ALL ABOUT HIPS AND ELBOWS (OFA)
Canine Hip Dysplasia (CHD) is the most common cause of rear leg lameness in dogs. CHD results from the abnormal formation of the hip joint, causing instability and eventual degeneration of the joint. Eventually, dogs with CHD develop arthritis of the hips which may lead to crippling of the rear limbs.
Certain breeds of dogs are more prone to CHD. Large breed dogs such as Saint Bernards, Newfoundlands, Rottweilers, Golden Retrievers, Chesapeake Bay Retrievers and German Shepherds are genetically predisposed to CHD.
Smaller breed dogs may also be affected, although they are less likely to show clinical signs. The cause of CHD is unknown, although it is believed that rapid development of the skeleton may predispose dogs to this disease.
Other factors which may contribute to the development of CHD include diet and heredity. In affected dogs, the ball of the femur sits loosely in the socket of the hip and the weight of the dog causes abnormal wear on the joint.
Not all dogs with hip dysplasia are affected to the same degree, nor will all dogs show clinical signs. On the other hand, dogs suffering from CHD may show signs as early as 4 – 12 months of age. The most common clinical signs include: pain in the hip, especially when rising or after resting, limping, a swaying gait, reluctance to climb stairs and bunny hopping.
CHD is best diagnosed with x-rays. In earlier stages, observable changes seen with x-rays may be very minor. Your veterinarian may request permission to sedate or anesthetize your pet in order to obtain the best possible pictures of your dog’s hips. Several manipulations of the hips are used to diagnose looseness of the hips and the predisposition towards hip dysplasia. These include the OFA method, the Penn Hip method, and the Genetic Disease Control method, which are used to certify breeding dogs and test for joint laxity. Dogs with CHD are evaluated according to the severity of the x-ray findings. Mild hip dysplasia is identified in dogs in which the hips merely show evidence of increased space in the joint. Moderate hip dysplasia is diagnosed when signs of arthritis are evident, including the flattening of the ball of the femur or some roughness on the joint surface. Severe dysplasia shows complete degeneration of the head of the femur and extreme arthritis of the joint.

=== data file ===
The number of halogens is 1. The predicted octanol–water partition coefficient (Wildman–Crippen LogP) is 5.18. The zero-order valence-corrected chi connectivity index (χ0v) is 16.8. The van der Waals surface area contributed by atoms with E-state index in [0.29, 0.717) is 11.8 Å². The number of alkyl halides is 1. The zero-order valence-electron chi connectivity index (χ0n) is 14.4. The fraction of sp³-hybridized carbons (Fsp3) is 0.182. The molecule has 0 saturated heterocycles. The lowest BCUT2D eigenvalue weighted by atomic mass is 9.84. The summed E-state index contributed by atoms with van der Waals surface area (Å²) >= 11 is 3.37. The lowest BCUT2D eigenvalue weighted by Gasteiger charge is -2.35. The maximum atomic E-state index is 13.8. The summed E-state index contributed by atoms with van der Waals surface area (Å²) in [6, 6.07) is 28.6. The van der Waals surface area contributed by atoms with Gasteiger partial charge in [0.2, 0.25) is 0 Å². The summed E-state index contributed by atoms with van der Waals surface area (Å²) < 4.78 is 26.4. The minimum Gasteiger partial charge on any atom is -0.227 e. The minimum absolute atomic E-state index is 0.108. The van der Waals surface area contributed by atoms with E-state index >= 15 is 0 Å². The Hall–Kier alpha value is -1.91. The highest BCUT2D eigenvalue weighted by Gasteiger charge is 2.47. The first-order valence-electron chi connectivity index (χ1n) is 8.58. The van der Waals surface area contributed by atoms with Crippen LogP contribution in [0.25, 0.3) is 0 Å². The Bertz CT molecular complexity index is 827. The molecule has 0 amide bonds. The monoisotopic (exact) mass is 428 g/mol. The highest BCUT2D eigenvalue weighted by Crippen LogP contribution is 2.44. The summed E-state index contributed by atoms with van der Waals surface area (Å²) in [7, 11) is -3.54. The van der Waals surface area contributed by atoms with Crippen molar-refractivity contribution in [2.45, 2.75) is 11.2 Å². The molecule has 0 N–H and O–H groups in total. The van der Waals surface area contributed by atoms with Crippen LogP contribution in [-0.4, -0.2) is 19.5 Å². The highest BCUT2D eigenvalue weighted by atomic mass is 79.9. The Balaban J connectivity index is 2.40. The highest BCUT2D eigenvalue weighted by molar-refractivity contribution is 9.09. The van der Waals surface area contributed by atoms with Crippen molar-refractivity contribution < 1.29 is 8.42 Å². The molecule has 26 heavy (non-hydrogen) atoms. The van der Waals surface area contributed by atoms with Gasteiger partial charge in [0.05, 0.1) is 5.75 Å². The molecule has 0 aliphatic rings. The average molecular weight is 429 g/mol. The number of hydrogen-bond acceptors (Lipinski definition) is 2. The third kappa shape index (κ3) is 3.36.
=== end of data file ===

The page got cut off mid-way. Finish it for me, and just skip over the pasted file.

Canine Hip Dysplasia cannot be reversed, however, there are a number of options to alleviate the pain associated with the arthritic changes. The most common treatment plan includes the use of non-steroidal anti-inflammatories such as Rimadyl in combination with an exercise plan. Other medications to promote joint health, such as Adequan or Chondroitin Sulfate with Glucosamine (Cosequin), may also be prescribed by your veterinarian. Overweight pets may be put on special diets to reduce stress on the joints.
In severely affected dogs, surgery may be recommended. There are a number of surgical procedures which your veterinarian may discuss or recommend. These include removal of the ball of the femur, reconstruction of the joint, or replacement of the head of the femur with a prosthetic.
The best treatment for CHD is prevention. Prior to obtaining a purebred dog of one of the predisposed breeds, it is well-advised to request information on the status of both its parents. If your puppy shows early signs of the condition, prevention of excessive weight gain may slow the progression of the disease.